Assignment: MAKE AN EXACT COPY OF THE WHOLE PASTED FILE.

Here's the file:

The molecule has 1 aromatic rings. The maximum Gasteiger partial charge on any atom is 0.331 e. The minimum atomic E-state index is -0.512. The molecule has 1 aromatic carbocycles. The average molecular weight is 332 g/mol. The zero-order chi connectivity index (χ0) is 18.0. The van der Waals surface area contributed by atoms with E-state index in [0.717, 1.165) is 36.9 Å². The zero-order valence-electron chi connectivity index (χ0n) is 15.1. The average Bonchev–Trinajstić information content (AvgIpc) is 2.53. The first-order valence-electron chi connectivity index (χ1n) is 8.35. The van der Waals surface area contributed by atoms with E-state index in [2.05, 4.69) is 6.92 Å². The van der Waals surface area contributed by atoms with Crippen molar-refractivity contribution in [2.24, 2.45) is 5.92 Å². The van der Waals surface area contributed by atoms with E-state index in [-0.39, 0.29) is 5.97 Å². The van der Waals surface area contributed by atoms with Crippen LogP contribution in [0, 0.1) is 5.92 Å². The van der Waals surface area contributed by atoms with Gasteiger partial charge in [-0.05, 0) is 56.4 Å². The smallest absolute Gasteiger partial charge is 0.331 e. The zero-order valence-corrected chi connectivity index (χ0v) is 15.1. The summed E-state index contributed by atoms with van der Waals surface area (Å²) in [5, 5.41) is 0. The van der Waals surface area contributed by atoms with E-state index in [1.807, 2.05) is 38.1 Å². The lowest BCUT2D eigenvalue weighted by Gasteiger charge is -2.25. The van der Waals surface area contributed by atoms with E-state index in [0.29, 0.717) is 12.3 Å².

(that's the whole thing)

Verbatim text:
The molecule has 1 aromatic rings. The maximum Gasteiger partial charge on any atom is 0.331 e. The minimum atomic E-state index is -0.512. The molecule has 1 aromatic carbocycles. The average molecular weight is 332 g/mol. The zero-order chi connectivity index (χ0) is 18.0. The van der Waals surface area contributed by atoms with E-state index in [0.717, 1.165) is 36.9 Å². The zero-order valence-electron chi connectivity index (χ0n) is 15.1. The average Bonchev–Trinajstić information content (AvgIpc) is 2.53. The first-order valence-electron chi connectivity index (χ1n) is 8.35. The van der Waals surface area contributed by atoms with E-state index in [2.05, 4.69) is 6.92 Å². The van der Waals surface area contributed by atoms with Crippen molar-refractivity contribution in [2.24, 2.45) is 5.92 Å². The van der Waals surface area contributed by atoms with E-state index in [-0.39, 0.29) is 5.97 Å². The van der Waals surface area contributed by atoms with Crippen LogP contribution in [0, 0.1) is 5.92 Å². The van der Waals surface area contributed by atoms with Gasteiger partial charge in [-0.05, 0) is 56.4 Å². The smallest absolute Gasteiger partial charge is 0.331 e. The zero-order valence-corrected chi connectivity index (χ0v) is 15.1. The summed E-state index contributed by atoms with van der Waals surface area (Å²) in [5, 5.41) is 0. The van der Waals surface area contributed by atoms with E-state index in [1.807, 2.05) is 38.1 Å². The lowest BCUT2D eigenvalue weighted by Gasteiger charge is -2.25. The van der Waals surface area contributed by atoms with E-state index in [0.29, 0.717) is 12.3 Å².